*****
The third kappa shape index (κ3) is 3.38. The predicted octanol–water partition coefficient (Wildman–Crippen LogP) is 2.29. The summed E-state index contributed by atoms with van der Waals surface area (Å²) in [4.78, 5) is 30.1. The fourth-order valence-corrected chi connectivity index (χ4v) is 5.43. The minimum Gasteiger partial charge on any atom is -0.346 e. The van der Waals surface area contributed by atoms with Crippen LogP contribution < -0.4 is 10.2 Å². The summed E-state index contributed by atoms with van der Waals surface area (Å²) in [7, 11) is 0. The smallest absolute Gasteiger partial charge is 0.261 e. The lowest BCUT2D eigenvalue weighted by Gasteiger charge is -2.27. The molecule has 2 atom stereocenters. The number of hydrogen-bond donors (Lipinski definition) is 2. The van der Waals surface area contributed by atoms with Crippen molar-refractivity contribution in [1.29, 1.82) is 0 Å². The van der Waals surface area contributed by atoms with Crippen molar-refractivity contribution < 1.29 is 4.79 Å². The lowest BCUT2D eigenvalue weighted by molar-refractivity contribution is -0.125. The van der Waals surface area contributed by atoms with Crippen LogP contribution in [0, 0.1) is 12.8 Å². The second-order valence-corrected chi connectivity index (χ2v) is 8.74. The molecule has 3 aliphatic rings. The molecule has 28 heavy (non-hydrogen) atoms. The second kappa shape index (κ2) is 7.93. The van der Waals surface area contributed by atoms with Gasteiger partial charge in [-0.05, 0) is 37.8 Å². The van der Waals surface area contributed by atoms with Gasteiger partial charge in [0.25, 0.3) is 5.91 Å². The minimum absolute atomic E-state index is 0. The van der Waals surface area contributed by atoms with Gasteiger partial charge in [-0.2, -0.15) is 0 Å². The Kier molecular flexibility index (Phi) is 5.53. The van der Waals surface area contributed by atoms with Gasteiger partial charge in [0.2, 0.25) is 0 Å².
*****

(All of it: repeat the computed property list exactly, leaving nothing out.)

The third kappa shape index (κ3) is 3.38. The predicted octanol–water partition coefficient (Wildman–Crippen LogP) is 2.29. The summed E-state index contributed by atoms with van der Waals surface area (Å²) in [4.78, 5) is 30.1. The fourth-order valence-corrected chi connectivity index (χ4v) is 5.43. The minimum Gasteiger partial charge on any atom is -0.346 e. The van der Waals surface area contributed by atoms with Crippen LogP contribution < -0.4 is 10.2 Å². The summed E-state index contributed by atoms with van der Waals surface area (Å²) in [7, 11) is 0. The smallest absolute Gasteiger partial charge is 0.261 e. The lowest BCUT2D eigenvalue weighted by Gasteiger charge is -2.27. The molecule has 2 atom stereocenters. The number of hydrogen-bond donors (Lipinski definition) is 2. The van der Waals surface area contributed by atoms with Crippen molar-refractivity contribution in [1.29, 1.82) is 0 Å². The van der Waals surface area contributed by atoms with Crippen molar-refractivity contribution < 1.29 is 4.79 Å². The lowest BCUT2D eigenvalue weighted by molar-refractivity contribution is -0.125. The van der Waals surface area contributed by atoms with Crippen LogP contribution in [0, 0.1) is 12.8 Å². The second-order valence-corrected chi connectivity index (χ2v) is 8.74. The molecule has 3 aliphatic rings. The molecule has 28 heavy (non-hydrogen) atoms. The second kappa shape index (κ2) is 7.93. The van der Waals surface area contributed by atoms with Gasteiger partial charge in [-0.05, 0) is 37.8 Å². The van der Waals surface area contributed by atoms with Gasteiger partial charge in [0.25, 0.3) is 5.91 Å². The minimum absolute atomic E-state index is 0. The van der Waals surface area contributed by atoms with Gasteiger partial charge in [-0.2, -0.15) is 0 Å². The Kier molecular flexibility index (Phi) is 5.53. The van der Waals surface area contributed by atoms with Gasteiger partial charge in [0.2, 0.25) is 0 Å².